Sunday, November 22, 2009

Backcountry Coffee

As a self-diagnosed coffee addict I've tried a lot of different methods to get my fix in the backcountry. Hopefully summarizing my experiences will help you avoid a few mornings of bad brew and speed your path to coffee nirvana.

Instant coffees:

I've tried a few different instant coffees. They're lightweight, easy to adjust strength, simple to use and usually inexpensive. Sounds wonderful and perfectly suited for backpacking, right? Wait until you taste it. Its hot and easy... but its not coffee.


Coffee bags (commercial):

Until recently Folgers singles coffee bags were my go to solution for hiking. Similar to instant coffee, this is a lightweight option that can be scaled up or down for strength and the bags are relatively inexpensive. I typically use two bags for a 12oz cup of coffee. The quality is so-so but its far superior to standard instant coffee products.


Home made coffee bags:

At home I only drink coffee from a local roastery - Cashua Coffee. I've tried a few different methods of making the equivalent of the Folgers bags except with GOOD coffee inside. Theoretically this is the perfect solution, right? Great coffee, inexpensive and MYOG to boot? Perfection. Unfortunately, I never made good cup using this method. I'm sure there's a perfect combination of grind, fabric or paper and amount of coffee in the pouch but I couldn't find it. I was successful in making OK coffee using this method but not the great coffee I'm in search of.


Pressed coffee:

This is my method of choice at home. I have a press at work, a few presses at home, a cup with a press built into it for road trips... you get the idea. I'm addicted to pressed coffee. My sweet wife gave me the Snowpeak coffee press a few years ago and I love it. The only weakness of this system is that it only serves one function and its lighter than most presses but its still not UL. Still, I take it on some trips where I can afford the volume and know I'll have time to enjoy my coffee in the morning. Its hard to beat this.


Starbucks VIA

On my last trip I took a few pouches of Starbuck's new VIA instant coffee. I have to admit that I was pretty skeptical prior to trying this one even after reading a few positive reviews on the internet. I've had more than one horrible cup of coffee due to experiments with instant coffee gone wrong. Fortunately, I was pleasantly surprised by the VIA Colombian blend. It even creates a crema that you would expect from freshly brewed. The only drawback to this the price at about $1 per 8oz cup.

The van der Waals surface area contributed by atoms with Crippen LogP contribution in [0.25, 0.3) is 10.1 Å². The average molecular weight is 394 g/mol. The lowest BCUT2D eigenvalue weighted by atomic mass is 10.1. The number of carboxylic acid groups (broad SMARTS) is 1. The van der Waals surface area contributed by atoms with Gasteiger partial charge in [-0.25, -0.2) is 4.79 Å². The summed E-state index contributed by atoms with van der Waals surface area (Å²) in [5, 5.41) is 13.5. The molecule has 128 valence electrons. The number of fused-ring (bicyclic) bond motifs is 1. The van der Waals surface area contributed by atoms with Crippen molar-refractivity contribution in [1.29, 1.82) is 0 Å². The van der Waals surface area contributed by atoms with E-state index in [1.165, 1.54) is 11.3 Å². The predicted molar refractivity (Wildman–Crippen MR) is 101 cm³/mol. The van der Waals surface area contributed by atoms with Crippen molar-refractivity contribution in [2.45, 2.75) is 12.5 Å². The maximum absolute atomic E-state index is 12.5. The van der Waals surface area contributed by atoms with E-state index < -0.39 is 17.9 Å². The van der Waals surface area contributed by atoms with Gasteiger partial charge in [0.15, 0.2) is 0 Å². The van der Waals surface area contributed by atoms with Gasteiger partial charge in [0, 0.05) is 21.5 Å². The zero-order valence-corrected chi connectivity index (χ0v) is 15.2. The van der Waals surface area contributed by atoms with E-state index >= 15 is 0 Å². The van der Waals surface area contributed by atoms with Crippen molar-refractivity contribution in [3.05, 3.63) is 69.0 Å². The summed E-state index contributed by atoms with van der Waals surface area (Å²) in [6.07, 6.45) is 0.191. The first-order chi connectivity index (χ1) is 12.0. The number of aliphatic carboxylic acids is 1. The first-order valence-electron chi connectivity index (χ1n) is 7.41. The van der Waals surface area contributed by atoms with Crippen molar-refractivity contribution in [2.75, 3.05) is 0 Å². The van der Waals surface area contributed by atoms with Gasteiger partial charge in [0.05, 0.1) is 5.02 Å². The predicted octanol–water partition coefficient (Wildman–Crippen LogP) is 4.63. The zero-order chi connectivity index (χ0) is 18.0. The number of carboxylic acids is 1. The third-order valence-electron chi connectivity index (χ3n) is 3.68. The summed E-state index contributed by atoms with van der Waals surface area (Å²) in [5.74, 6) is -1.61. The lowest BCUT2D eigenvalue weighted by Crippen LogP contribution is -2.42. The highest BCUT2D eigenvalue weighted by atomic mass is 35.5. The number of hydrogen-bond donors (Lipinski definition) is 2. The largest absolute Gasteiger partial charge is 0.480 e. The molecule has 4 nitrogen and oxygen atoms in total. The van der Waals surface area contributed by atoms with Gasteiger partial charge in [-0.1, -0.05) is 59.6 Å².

Next experiment?

I've read that the Jetboil Coffee Press will work with the Snowpeak 700 mug . This could be the coffee holy grail - light at 0.8oz, low pack volume AND fantastic coffee.

Rating: TBD...


  1. Don, I've found the filter and fresh grounds from home to be the best for me. I've had the SB Via packs and I'd agree with you on their flavor. As for carrying a french press that's out of the question, it's just too complex and heavy for the experience I'm seeking.

    Good Luck in your quest! I'll follow along.

  2. Don, just came across your blog via the Internet BOB list. Great stuff and awesome gear!

    Anyway, have you ever used an aerobie aeropress? I use one daily and it's hands-down the best home brewed coffee I've ever had, and I say this as a french press user. I haven't had a chance to take it on the trail yet, but it's pretty light, and you could conceivably pack all of your grounds and such inside the contraption itself. Just a thought.

  3. I haven't tried an Aeropress yet but I hear universally good feedback. I'm kind of an idealist about multi use items so that's a knock on that system. Yes, I realize that's being a little psycho about the gear list. :)

    I have an idea for a small cottage production of presses for Snowpeak 600 mugs. Do you think many people would buy just a press insert for the 600 mug they're already using?

  4. That sounds like a great idea. I wonder about dented or otherwise deformed mugs. I have seen some single-serve presses that drop right into a mug, but can't seem to find any online at the moment.